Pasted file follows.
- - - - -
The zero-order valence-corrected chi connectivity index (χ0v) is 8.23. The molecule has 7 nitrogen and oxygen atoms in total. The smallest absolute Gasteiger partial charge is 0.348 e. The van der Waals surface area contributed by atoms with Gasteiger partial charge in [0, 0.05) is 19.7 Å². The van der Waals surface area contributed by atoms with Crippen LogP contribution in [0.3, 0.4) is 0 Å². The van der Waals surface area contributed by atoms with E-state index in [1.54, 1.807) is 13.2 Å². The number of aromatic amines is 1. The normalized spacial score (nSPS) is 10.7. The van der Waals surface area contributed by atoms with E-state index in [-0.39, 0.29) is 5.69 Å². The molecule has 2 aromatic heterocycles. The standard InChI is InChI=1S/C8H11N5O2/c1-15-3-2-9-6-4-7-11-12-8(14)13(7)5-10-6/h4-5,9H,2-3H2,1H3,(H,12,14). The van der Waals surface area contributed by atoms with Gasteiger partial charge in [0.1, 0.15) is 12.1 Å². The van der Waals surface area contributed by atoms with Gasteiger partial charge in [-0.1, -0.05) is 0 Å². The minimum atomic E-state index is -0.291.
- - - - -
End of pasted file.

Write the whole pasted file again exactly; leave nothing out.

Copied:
The zero-order valence-corrected chi connectivity index (χ0v) is 8.23. The molecule has 7 nitrogen and oxygen atoms in total. The smallest absolute Gasteiger partial charge is 0.348 e. The van der Waals surface area contributed by atoms with Gasteiger partial charge in [0, 0.05) is 19.7 Å². The van der Waals surface area contributed by atoms with Crippen LogP contribution in [0.3, 0.4) is 0 Å². The van der Waals surface area contributed by atoms with E-state index in [1.54, 1.807) is 13.2 Å². The number of aromatic amines is 1. The normalized spacial score (nSPS) is 10.7. The van der Waals surface area contributed by atoms with E-state index in [-0.39, 0.29) is 5.69 Å². The molecule has 2 aromatic heterocycles. The standard InChI is InChI=1S/C8H11N5O2/c1-15-3-2-9-6-4-7-11-12-8(14)13(7)5-10-6/h4-5,9H,2-3H2,1H3,(H,12,14). The van der Waals surface area contributed by atoms with Gasteiger partial charge in [0.1, 0.15) is 12.1 Å². The van der Waals surface area contributed by atoms with Gasteiger partial charge in [-0.1, -0.05) is 0 Å². The minimum atomic E-state index is -0.291.